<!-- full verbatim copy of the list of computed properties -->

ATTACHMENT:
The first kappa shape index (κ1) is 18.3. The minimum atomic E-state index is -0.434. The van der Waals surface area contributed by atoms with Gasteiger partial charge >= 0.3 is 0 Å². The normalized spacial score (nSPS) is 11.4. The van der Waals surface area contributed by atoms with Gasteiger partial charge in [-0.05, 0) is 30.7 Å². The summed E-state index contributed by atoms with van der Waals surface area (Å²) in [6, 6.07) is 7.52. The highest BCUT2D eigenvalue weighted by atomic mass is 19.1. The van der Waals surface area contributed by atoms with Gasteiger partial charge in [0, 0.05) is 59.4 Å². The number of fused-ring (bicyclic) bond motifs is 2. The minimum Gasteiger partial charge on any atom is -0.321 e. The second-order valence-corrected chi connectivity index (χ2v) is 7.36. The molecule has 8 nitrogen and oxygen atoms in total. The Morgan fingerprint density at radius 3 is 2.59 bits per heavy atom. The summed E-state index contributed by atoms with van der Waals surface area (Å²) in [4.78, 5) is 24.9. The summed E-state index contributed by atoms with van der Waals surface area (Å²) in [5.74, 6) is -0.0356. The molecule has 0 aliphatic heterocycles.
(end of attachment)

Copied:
The first kappa shape index (κ1) is 18.3. The minimum atomic E-state index is -0.434. The van der Waals surface area contributed by atoms with Gasteiger partial charge >= 0.3 is 0 Å². The normalized spacial score (nSPS) is 11.4. The van der Waals surface area contributed by atoms with Gasteiger partial charge in [-0.05, 0) is 30.7 Å². The summed E-state index contributed by atoms with van der Waals surface area (Å²) in [6, 6.07) is 7.52. The highest BCUT2D eigenvalue weighted by atomic mass is 19.1. The van der Waals surface area contributed by atoms with Gasteiger partial charge in [0, 0.05) is 59.4 Å². The number of fused-ring (bicyclic) bond motifs is 2. The minimum Gasteiger partial charge on any atom is -0.321 e. The second-order valence-corrected chi connectivity index (χ2v) is 7.36. The molecule has 8 nitrogen and oxygen atoms in total. The Morgan fingerprint density at radius 3 is 2.59 bits per heavy atom. The summed E-state index contributed by atoms with van der Waals surface area (Å²) in [4.78, 5) is 24.9. The summed E-state index contributed by atoms with van der Waals surface area (Å²) in [5.74, 6) is -0.0356. The molecule has 0 aliphatic heterocycles.